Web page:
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The German Ninth Army's right wing was XXV Reserve Corps, commanded by Lieutenant General Freiherr Reinhard von Sheffer-Boyadel, a 63-year-old who had been recalled from retirement. With Lieutenant General Manfred von Richthofen's, great uncle of the flying ace, cavalry in the van, they were pushing southeast between Łódź and the Vistula. Part of Rennenkampf's First Army was finally moving east to attack the Germans. Their re-positioning was hindered when a makeshift bridge across the river collapsed, so they had to cross by ferry or on the nearest usable crossing 85 km (53 mi) upstream. Once over they attacked the weakly defended side of the corridor extending south from the German frontier to their advancing spearhead. The Russians reoccupied Brzeziny, cutting the roads used by German XXV reserve corps, whose progress south was now blocked by the Russian Fifth Army. Sheffer was ordered to stop advancing, but the order did not reach him. Suddenly it was the Germans who were ensnared in a pocket. Mackensen stopped attacking toward Łódź, turning to help to extricate them. The ecstatic Russians ordered trains for up to 20,000 prisoners, actually the German fighting strength in the pocket was about 11,000, but there were also 3,000 wounded. Other sources state that 50,000 prisoners were anticipated.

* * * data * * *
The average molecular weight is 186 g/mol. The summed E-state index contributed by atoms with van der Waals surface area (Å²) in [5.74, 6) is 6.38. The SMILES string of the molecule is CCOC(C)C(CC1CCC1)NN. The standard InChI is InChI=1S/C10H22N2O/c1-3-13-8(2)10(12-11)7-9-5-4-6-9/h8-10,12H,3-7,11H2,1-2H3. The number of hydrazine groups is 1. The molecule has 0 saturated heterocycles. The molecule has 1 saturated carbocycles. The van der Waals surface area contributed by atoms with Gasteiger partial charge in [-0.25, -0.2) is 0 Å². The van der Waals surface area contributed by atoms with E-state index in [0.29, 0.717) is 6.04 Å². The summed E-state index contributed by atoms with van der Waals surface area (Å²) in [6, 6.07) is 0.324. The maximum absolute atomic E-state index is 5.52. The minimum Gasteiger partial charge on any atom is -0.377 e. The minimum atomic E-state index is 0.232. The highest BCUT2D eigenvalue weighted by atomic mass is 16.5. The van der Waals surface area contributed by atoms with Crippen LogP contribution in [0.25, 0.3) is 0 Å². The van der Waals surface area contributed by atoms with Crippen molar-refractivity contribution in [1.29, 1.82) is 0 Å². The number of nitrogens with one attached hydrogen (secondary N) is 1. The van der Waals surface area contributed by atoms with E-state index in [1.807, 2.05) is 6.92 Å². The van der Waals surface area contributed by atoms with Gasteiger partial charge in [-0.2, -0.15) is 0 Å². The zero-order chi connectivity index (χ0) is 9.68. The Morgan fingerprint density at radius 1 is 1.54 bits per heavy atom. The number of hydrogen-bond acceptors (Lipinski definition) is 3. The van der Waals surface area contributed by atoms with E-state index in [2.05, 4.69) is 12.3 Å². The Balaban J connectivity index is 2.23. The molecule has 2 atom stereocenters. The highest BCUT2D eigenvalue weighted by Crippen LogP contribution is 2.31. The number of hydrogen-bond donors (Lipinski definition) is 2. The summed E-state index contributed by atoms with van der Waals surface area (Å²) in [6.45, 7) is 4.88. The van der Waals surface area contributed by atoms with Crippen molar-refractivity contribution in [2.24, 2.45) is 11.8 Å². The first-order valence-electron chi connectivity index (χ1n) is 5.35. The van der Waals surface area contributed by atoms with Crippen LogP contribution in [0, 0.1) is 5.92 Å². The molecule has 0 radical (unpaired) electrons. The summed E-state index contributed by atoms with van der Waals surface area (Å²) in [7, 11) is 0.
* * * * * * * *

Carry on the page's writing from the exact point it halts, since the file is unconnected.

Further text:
Hindenburg was alarmed by the intercepted wireless messages ordering the trains, but Mackensen assured him that they would prevail. In the pocket, Richthofen's cavalry, which had been leading the advance, reversed direction to screen the rear of three infantry columns Sheffer formed along the roads for the retreat back northwest. The frozen, hungry Germans pushed on through the icy night. They reached the outskirts of Breziny unobserved, because most of the 6th Siberian Division were huddling in their sleeping quarters, trying to keep from freezing. The Germans attacked at dawn with bayonets on unloaded rifles and occupied much of the town before a shot was fired. The commander of 6th Siberian Division broke down. Swamped with conflicting accounts of German movements, and with the weather too foggy and the days too short for aerial observation, Ruzsky issued a series of orders, each contradicting the one before. He focused on preventing further German moves south instead of their thrust to the north. On 26 November, XXV Reserve Corps broke out of the pocket, bringing with them 12,000 prisoners, some taken during the breakout, who pulled 64 captured guns. Inconclusive fighting continued until 29 November when at a conference with his front commanders Grand Duke Nicholas ordered his forces in Poland to withdraw to defensible lines nearer to Warsaw. Hindenburg learned from an intercepted wireless that Łódź was to be evacuated.
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